Anti-fracking activists were in Sydney today to launch a national campaign urging Australians to join the fight in protecting the Territory from Origin’s fracking plans.
Traditional owners from surrounding Katherine areas travelled to share their powerful stories at the front of Origin’s Annual General Meeting (AGM).
The Protect Country Alliance alongside native title holders put pressure on the energy company by asking investors to drop the high-risk project.
They are also urging customers to switch to other electricity providers, until Origin agrees to drop plans for fracking the Territory.
Origin CEO Frank Calabria defended the company’s activities saying, “we have good relationships with our host traditional owners in the areas where our activity takes place in the Beetaloo Basin, and we have lawfully and respectfully obtained consent for our exploration activities.”
Karrina Nolan the director of Original Power, said she was excited with the amount of people standing in solidarity with traditional owners.
“We are all part of a powerful movement, and this is just the very beginning of our campaign to tell Origin they cannot frack in the Northern Territory,” Ms Nolan said.
“We will be talking to every single Origin customer across this country, every single board member, every single shareholder. We will be telling them it is not okay, that traditional owners did not give them consent to frack the Territory,” she said.
The group of native title holders are challenging Origin, claiming the company did not procure agreements from NT landholders for fracking exploration.
“We know that traditional owners have not been given the correct information about fracking,” Ms Nolan said.
“They have often been told there will be just five frack wells, not 500.
“They haven’t been told there will be hundreds of chemicals, they’ve been told there will just be a handful.
“And they haven’t been told what Origin’s plans are for the water, or how they will manage the emissions,” she said.
Northern Territory Native Title holders presented Origin Energy’s Executive with a letter of complaint signed by close to 200 fellow landholders at its company AGM in Sydney today.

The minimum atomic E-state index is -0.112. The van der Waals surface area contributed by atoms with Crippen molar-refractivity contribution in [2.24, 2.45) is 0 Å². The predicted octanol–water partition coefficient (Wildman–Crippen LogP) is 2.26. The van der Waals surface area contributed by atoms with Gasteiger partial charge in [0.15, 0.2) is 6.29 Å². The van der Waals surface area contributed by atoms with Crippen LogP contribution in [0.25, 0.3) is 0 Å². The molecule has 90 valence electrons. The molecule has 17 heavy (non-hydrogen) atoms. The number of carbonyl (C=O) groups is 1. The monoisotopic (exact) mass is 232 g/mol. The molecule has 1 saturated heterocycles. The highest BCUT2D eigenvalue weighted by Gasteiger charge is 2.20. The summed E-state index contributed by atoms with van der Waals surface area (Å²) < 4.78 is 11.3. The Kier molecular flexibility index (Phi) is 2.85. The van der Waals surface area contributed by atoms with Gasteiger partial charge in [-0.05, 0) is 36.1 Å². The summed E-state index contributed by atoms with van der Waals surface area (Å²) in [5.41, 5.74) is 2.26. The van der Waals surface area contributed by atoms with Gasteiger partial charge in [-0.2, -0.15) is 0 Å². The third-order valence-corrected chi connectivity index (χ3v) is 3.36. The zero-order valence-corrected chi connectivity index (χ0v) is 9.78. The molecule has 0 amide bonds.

The letter accuses Origin of inadequate consultation practices over its NT gas fracking agreements.
“The group said Origin withheld critical information about the scale and risks of its Beetaloo basin gasfield proposals and that Origin’s conduct denied the right to fair process for landholders, and breaches the company’s stated commitment to principles of free, prior and informed consent during negotiations,” Lauren Mellor from Protect Country Alliance said.
Stephanie Roberts, a native title holder from Minyerri said she was worried about her land, today at the AGM.
“Our community doesn’t want fracking on our land,” Ms Roberts said.
“We don’t want fracking through the water system. It will poison the land. It will impact our bush foods. The fracking wells pollute the air and make young kids sick. We are thinking about the future generations when we say no.
“[Origin] didn’t give us the right details about what is involved with fracking. Origin and the Land Council have only spoken to a small group of people, and not enough information was provided to us.
“We’re worried about our land. Now we know more about what can happen to our land if the fracking goes ahead. We don’t want you to come back again. We don’t want fracking on our country.”
The landholder’s objections were backed by a vote on a shareholder resolution lodged by the Australasian Centre for Corporate Responsibility (ACCR).
A total of 7.76 per cent of shareholders backed calls for Origin to conduct a review into its NT gas fracking agreements and report publicly on the outcome.
“Landholders have welcomed the over-due commitment from Origin to provide copies of its contested consultation materials to concerned community members,” Protect Country Alliance’s Ms Mellor said.
“Strong landholder opposition to Origin’s NT gasfields present a significant business risk to the company and the future viability of its project.”
According to an Origin spokesperson, the Northern Land Council is in charge of determining who are native title holders on the permit areas.
“This includes determining which traditional owners attend meetings where Origin’s future activities are discussed, and that there are appropriate decision-makers for the different traditional owner groups at those meetings.”
Origin CEO Frank Calabria said he has confidence in the processes of the Northern Land Council.
“The AGM demonstrates there is more we can do to better inform neighbouring communities about Origin’s activities, and we welcome the invitation we received yesterday to come into some of these Aboriginal communities to talk about what we do and listen to their concerns.”